History of baby boxes and savers.

Image courtesy of Vintagenews.com

Baby Boxes and Savers - the Ripple Effect

Door of Hope Children’s Mission founder, Pastor Cheryl Allen, installed the first ‘modern day’ Baby Box (Saver) at their premises in Berea, Johannesburg, in July 1999. Later on that year a lady from Germany came to visit their Baby Box and subsequently installed one in Hamburg in April 2000. 

After Germany began installing Baby Boxes (Savers), they had visitors from Japan and Switzerland who then took this concept back to their countries. Poland went to visit Switzerland in 2006, which resulted in them proceeding with installation of 60 Baby Savers in honour of Pope John Paul II – a great ‘life defender’ (the Catholic Church had provided places for mothers to leave their babies anonymously if they could not look after them in the 1400 / 1500s).

In 2008, New BeginninZ installed their first baby saver which was the second saver to be installed in South Africa.

One year later a Pastor in South Korea had a few babies abandoned in front of his home. This prompted him to do some research into child abandonment in developing countries and resulted in him installing a Baby Saver in 2009. By 2011 Russia and Latvia had also come on board. 

In 2013 Monica Kelsey (an abandoned infant herself) visited South Africa from the USA, where she saw the Baby Saver at the King of Kings Church in Sun Valley, Cape Town. She went on to launch the Safe Haven Baby Boxes organisation in America (where many states have a Safe Haven Law in place, but unsafe abandonment continues to be an issue). 

In that same year a second Baby Saver was opened in Wellington in the Cape, followed by the Helderberg Baby Saver in Somerset West in 2014. There are now over 30 operational Baby Savers in South Africa.

Nadene Grabham, Director of Door of Hope was proud to represent South Africa at the 14th annual Asia Health and Baby Box Symposium in Kumamoto Japan in early 2018, along with 10 other countries. Here it emerged that India had installed a “baby saver” as early as 1978 (however this was simply a wicker basket outside the door of an orphanage at night).  There are now Baby Boxes / Savers in almost every country in the world.

The chain reaction that has spread across the globe started in South Africa because of a baby that was found alive on the Queen Elizabeth bridge who died whilst journalists were taking photos, and subsequently, another dead baby was dumped in the rubbish bin of the Deacon in the Church where Cheryl Allen was the pastor. Thanks to her actions in trying to provide a safer option for desperate mothers, there has been a ripple effect around the world which has saved many lives.  

Sadly, our abandonment rates remain high in South Africa and are up there with India and China although we have a quarter of the population size, and often our abandonments are far more violent.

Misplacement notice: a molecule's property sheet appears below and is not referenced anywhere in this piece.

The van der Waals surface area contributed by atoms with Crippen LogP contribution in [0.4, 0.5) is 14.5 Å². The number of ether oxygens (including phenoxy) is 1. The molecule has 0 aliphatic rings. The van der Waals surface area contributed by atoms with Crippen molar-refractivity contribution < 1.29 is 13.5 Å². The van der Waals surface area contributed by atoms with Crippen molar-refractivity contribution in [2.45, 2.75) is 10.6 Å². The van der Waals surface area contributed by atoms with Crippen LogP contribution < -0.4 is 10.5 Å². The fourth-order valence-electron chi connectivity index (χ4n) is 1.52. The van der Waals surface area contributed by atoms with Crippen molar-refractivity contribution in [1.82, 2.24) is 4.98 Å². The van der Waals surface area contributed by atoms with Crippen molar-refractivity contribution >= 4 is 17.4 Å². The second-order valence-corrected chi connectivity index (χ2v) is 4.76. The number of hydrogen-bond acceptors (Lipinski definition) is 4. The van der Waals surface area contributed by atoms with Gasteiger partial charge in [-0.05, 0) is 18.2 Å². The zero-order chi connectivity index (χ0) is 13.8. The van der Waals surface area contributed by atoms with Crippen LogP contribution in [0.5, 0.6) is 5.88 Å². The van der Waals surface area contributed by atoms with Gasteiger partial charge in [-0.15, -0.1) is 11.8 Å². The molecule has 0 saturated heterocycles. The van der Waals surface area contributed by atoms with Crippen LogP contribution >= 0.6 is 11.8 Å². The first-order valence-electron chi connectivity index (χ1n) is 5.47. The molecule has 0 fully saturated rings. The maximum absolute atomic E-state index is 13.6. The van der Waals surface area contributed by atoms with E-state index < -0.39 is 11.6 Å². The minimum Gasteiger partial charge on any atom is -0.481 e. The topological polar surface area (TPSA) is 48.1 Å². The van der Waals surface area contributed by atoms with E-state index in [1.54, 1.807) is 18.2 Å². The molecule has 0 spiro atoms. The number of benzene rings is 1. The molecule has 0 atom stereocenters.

In 2020, Dr Whitney Rosenberg was awarded her PhD by the University of Johannesburg based on her research spanning 5 years titled “The Legal Regulation of Infant Abandonment in South Africa”. Her research uncovered a solution to unsafe infant abandonment which is being employed in several countries in the world. Dr Rosenberg did an in-depth investigation into the legalities surrounding baby savers from the time of their inception. She also explored the other methods of safe relinquishment such as anonymous birth and confidential birth as well as safe haven laws. Dr Rosenberg furthermore investigated the constitutional aspects surrounding these laws and the basis upon which they should be instituted in South Africa. Her research has seen her present at several international conferences such as the ATINER conference on law in Athens, Greece in 2015; the ISFL in Amsterdam in 2017 as well as the IVR conference in Switzerland in 2019. She has also presented on the need for these laws at several local conferences in South Africa. Dr Rosenberg also has several publications in accredited law journals that emphasise the need for these laws to be implemented in South Africa. This research was the spring board for the campaign to legalise baby savers in South Africa and the motivation behind the establishment of Baby Savers SA.

In February 2021, Dr Whitney Rosenberg (Senior law lecturer) and Nadene Grabham drafted a law proposal based on Dr Rosenberg’s thesis where Dr Rosenberg initially drafted and proposed these laws and this was presented to parliament. The proposal aims to legalise safe relinquishment of a baby through a Baby Saver. They co-founded Baby Savers SA and were joined by founding members Sandy Immelman (Helderberg Baby Saver) and Tahiyya Hassim (New BeginninZ).   A national coalition with the aim of ending unsafe baby abandonment in South Africa.